Background and Objectives
Khuzestan Province is one of the most important areas that provide vegetables throughout winter and spring in Iran. The vegetables are mainly picked up in the afternoon, so it cannot be supplied to the market. In this time of the day, the minimum amount of nitrate is accumulated in leafy vegetables, with a gradual increase throughout the night. On the other hand, its highest level is in the early hours in the morning. The purpose of this study is to evaluate nitrate and nitrite accumulation in vegetables produced in different areas of Ahwaz during winter and spring.
Materials and Methods
This experiment was conducted in a randomized complete block design arranged in a split-split-plot design with three replications in the Department of Horticulture, College of Agriculture, Shahid Chamran University of Ahvaz. In the treatments viz. first to third harvest dates (1): February 6, 2016, (2):March 4, 2016 and (3): April 7, 2016 respectively were the main factors and nine vegetable species (including coriander, parsley, mint, fenugreek, chard, spinach, leeks, dill and watercress) kept in sub plot, three vegetable production areas in Ahvaz were arranged in sub plot in sub plots and three fields were selected in each of these areas. Before and after cultivation, all planting, harvesting and harvesting operations were carried out on the same field in the selected fields. The concentration of nitrate was measured by the method introduced by Cataldo et al. (1975) and the nitrite concentation was measured via the method of Abu-Dayeh (2009). The data were analyzed using SAS software and the mean comparison was calculated using Duncan's multiple range tests at a probability level of 5%.
Nitrate and nitrite contents of the produced vegetables were different depending on various regions, harvesting time and vegetable species. The highest nitrate content was observed in parsley fromthe first harvest in the southern region of Ahwaz (4.4 mg/kg-1 dry matter) and the lowest amount of nitrate was recorded in watercress from the third harvest in the northern region of Ahvaz (1.4 mg/kg-1 dry matter). Also, the highest nitrite content was observed at the first harvest in the westhern region of Ahwaz in mint and the lowest amount of nitrate was recorded in the second harvest in the northern region of Ahvaz in chard. In winter, the environmental conditions in Ahwaz are suitable for the growth and development of leafy vegetables (Boroujerdnia et al., 2007); however, soil conditions provide manganese uptake by plants. Moreover, high light intensity is another factor which can decrease nitrate in leafy vegetables. The number of cloudy days in Ahwaz is very low; therefore, the number of sunny days with high radiation intensity is high in winter. This phenomenon greatly reduces the content of nitrate in leafy vegetables.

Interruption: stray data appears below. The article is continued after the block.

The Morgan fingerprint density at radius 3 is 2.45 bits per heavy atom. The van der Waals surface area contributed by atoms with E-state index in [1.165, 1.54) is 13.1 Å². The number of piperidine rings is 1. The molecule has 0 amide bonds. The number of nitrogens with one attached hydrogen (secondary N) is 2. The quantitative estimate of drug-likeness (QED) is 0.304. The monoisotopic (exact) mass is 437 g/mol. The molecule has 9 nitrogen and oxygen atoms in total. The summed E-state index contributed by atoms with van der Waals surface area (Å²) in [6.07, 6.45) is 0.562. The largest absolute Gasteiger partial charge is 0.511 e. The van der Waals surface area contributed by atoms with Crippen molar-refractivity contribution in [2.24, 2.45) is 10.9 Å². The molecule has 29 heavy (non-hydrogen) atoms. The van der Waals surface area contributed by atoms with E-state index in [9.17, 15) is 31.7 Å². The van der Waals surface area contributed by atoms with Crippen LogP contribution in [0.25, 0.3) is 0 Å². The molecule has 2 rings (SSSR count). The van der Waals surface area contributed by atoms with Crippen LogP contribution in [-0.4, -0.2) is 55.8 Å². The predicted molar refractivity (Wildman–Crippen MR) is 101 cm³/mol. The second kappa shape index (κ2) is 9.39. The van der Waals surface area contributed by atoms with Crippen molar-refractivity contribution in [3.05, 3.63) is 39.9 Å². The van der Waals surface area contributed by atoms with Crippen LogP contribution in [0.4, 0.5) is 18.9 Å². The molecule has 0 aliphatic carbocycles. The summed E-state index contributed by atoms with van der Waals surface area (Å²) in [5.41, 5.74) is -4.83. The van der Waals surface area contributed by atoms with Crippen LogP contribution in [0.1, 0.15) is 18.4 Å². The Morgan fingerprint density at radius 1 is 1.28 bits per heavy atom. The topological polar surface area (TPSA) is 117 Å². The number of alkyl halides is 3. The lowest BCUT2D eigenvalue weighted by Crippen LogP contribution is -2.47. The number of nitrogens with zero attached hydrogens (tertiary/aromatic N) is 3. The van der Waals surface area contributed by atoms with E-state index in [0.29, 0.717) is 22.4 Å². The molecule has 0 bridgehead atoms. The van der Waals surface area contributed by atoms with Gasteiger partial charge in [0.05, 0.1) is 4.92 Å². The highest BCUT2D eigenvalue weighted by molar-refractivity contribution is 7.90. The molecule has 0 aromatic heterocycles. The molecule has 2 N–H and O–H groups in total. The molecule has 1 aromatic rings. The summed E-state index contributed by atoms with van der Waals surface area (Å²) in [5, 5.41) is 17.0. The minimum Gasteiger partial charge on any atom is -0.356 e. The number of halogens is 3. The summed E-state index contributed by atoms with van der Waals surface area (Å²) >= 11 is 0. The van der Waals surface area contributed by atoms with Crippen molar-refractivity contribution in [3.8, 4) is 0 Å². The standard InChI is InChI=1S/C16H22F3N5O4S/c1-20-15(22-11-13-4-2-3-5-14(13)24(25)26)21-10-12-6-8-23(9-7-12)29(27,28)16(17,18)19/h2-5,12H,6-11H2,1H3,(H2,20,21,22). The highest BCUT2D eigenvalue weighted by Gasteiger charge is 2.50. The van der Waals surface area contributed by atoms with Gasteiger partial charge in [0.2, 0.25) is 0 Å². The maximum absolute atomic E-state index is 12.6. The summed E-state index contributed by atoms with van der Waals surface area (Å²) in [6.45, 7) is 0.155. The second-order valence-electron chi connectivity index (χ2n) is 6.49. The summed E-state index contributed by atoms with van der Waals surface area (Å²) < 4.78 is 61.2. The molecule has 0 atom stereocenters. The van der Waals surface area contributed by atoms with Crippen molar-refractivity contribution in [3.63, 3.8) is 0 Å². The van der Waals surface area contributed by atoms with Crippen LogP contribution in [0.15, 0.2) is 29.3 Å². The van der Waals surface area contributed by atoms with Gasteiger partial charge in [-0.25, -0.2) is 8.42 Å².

The amounts of nitrate and nitrite content in various species of vegetables produced in three regions of Ahvaz during the cold season were much lower than the standard figures. Therefore, we can conclude that the quality of vegetables produced in Ahvaz is very high in terms of nitrite and nitrate contents.